Truckers protest: Pat King released on bail


Protest truckers: Pat King is released on bail

Pat King was welcomed by fans who had been calling for his release for several months.

One ​​of the organizers of the Ottawa truckers' protest, Pat King, has been released on bail. The decision was released Monday morning by Justice Anne London-Weinstein of the Ontario Superior Court in Ottawa.

The contents of the proceedings are subject to a publication ban, except for the court's decision.

Judge London-Weinstein said that Mr. King must leave Ottawa within 24 hours to return to Alberta. Among the conditions of his release on bail, the defendant will not be able to use social networks and must refrain from participating in activities related to the truckers' convoy.

He is also prohibited from contacting, except in the presence of a lawyer, other convoy organizers, including Chris Barber, Benjamin Dichter, Tamara Lich and Tom Marazzo. He will also have to respect a curfew in Alberta, from 10 p.m. to 6 a.m.

Pat King was able to reconnect with his girlfriend after spending five months behind bars.

He is also prohibited from granting interviews, including on social media. He is also not allowed to possess weapons or ammunition.

Pat King nodded Monday morning as the judge read the conditions of his release. He wore a plaid shirt and his hair was tied in a long braid.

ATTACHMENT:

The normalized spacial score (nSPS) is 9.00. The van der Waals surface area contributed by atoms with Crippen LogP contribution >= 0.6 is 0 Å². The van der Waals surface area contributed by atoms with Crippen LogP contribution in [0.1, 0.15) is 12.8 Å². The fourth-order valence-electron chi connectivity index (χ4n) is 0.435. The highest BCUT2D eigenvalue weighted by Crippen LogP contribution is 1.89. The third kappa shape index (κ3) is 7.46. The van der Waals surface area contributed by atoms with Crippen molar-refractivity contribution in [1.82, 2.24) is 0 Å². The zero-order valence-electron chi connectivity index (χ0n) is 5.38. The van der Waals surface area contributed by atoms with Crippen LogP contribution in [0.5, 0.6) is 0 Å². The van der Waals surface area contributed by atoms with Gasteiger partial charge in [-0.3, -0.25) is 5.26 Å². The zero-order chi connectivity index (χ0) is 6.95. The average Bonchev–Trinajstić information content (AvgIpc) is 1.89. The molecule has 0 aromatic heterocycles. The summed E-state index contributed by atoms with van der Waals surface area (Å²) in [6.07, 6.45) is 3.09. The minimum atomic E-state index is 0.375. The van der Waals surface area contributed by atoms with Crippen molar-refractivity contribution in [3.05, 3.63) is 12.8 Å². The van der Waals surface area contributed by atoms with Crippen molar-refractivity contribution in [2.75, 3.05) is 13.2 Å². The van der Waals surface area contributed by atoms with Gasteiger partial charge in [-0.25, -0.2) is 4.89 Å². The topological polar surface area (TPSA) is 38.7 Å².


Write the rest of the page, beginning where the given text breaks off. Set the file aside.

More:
In the courtroom, supporters wore t-shirts that read: Free Pat King.

Mr. King's case was heard over two days last week after a bail review was halted in April because his lawyer's computer appeared to have been hacked.

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  • After more than 100 days in prison, Pat King feels “dejected”, according to those close to him

  • Six new charges brought against Pat King, one of the convoy organizers

  • The day after that April hearing, the Crown announced that it was bringing new charges against him: three counts of perjury and three counts of obstructing justice.

    These latest charges add to 10 counts related to Pat King's involvement in last winter's Ottawa protest against health restrictions, which stalled the city center of the federal capital for three weeks.

    He was already charged with, among other things, mischief, intimidation, obstructing the work of the police and disobeying a court order.

    Pat King supporters waited outside the Superior Court of Ontario, in Ottawa, to support him.

    In total, Pat King will have spent five months in prison. He had been arrested on February 18.

    With information from The Canadian Press and CBC


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